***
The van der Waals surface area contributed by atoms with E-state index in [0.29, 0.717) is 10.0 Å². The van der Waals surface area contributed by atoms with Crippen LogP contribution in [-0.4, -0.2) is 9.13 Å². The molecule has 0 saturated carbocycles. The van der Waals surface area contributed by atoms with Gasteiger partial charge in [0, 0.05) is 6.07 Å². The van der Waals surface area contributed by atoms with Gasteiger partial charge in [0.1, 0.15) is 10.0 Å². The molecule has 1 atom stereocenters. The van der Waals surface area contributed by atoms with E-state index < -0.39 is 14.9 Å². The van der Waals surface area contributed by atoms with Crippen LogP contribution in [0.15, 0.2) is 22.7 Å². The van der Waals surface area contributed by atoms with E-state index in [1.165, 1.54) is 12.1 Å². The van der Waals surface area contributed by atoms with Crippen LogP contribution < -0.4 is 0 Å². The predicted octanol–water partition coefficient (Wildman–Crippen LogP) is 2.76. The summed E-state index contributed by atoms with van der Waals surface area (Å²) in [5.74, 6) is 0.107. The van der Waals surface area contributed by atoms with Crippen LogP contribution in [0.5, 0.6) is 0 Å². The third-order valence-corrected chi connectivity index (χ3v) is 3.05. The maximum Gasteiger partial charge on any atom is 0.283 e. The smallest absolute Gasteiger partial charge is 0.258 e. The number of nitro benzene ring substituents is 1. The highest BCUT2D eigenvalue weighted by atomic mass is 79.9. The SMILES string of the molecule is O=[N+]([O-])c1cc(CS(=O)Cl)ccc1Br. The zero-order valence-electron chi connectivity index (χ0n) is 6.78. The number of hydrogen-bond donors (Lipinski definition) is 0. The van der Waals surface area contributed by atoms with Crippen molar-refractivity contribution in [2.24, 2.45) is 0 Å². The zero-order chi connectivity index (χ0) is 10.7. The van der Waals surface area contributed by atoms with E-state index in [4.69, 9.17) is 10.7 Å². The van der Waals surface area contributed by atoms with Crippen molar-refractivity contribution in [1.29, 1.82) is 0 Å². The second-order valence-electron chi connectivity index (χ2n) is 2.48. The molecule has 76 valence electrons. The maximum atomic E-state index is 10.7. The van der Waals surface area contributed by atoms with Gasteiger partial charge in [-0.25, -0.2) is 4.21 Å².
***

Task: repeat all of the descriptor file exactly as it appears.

The van der Waals surface area contributed by atoms with E-state index in [0.29, 0.717) is 10.0 Å². The van der Waals surface area contributed by atoms with Crippen LogP contribution in [-0.4, -0.2) is 9.13 Å². The molecule has 0 saturated carbocycles. The van der Waals surface area contributed by atoms with Gasteiger partial charge in [0, 0.05) is 6.07 Å². The van der Waals surface area contributed by atoms with Gasteiger partial charge in [0.1, 0.15) is 10.0 Å². The molecule has 1 atom stereocenters. The van der Waals surface area contributed by atoms with E-state index < -0.39 is 14.9 Å². The van der Waals surface area contributed by atoms with Crippen LogP contribution in [0.15, 0.2) is 22.7 Å². The van der Waals surface area contributed by atoms with E-state index in [1.165, 1.54) is 12.1 Å². The van der Waals surface area contributed by atoms with Crippen LogP contribution < -0.4 is 0 Å². The predicted octanol–water partition coefficient (Wildman–Crippen LogP) is 2.76. The summed E-state index contributed by atoms with van der Waals surface area (Å²) in [5.74, 6) is 0.107. The van der Waals surface area contributed by atoms with Crippen LogP contribution in [0.5, 0.6) is 0 Å². The third-order valence-corrected chi connectivity index (χ3v) is 3.05. The maximum Gasteiger partial charge on any atom is 0.283 e. The smallest absolute Gasteiger partial charge is 0.258 e. The number of nitro benzene ring substituents is 1. The highest BCUT2D eigenvalue weighted by atomic mass is 79.9. The SMILES string of the molecule is O=[N+]([O-])c1cc(CS(=O)Cl)ccc1Br. The zero-order valence-electron chi connectivity index (χ0n) is 6.78. The number of hydrogen-bond donors (Lipinski definition) is 0. The van der Waals surface area contributed by atoms with Crippen molar-refractivity contribution in [2.24, 2.45) is 0 Å². The zero-order chi connectivity index (χ0) is 10.7. The van der Waals surface area contributed by atoms with E-state index in [4.69, 9.17) is 10.7 Å². The van der Waals surface area contributed by atoms with Crippen molar-refractivity contribution in [1.29, 1.82) is 0 Å². The second-order valence-electron chi connectivity index (χ2n) is 2.48. The molecule has 76 valence electrons. The maximum atomic E-state index is 10.7. The van der Waals surface area contributed by atoms with Gasteiger partial charge in [-0.25, -0.2) is 4.21 Å².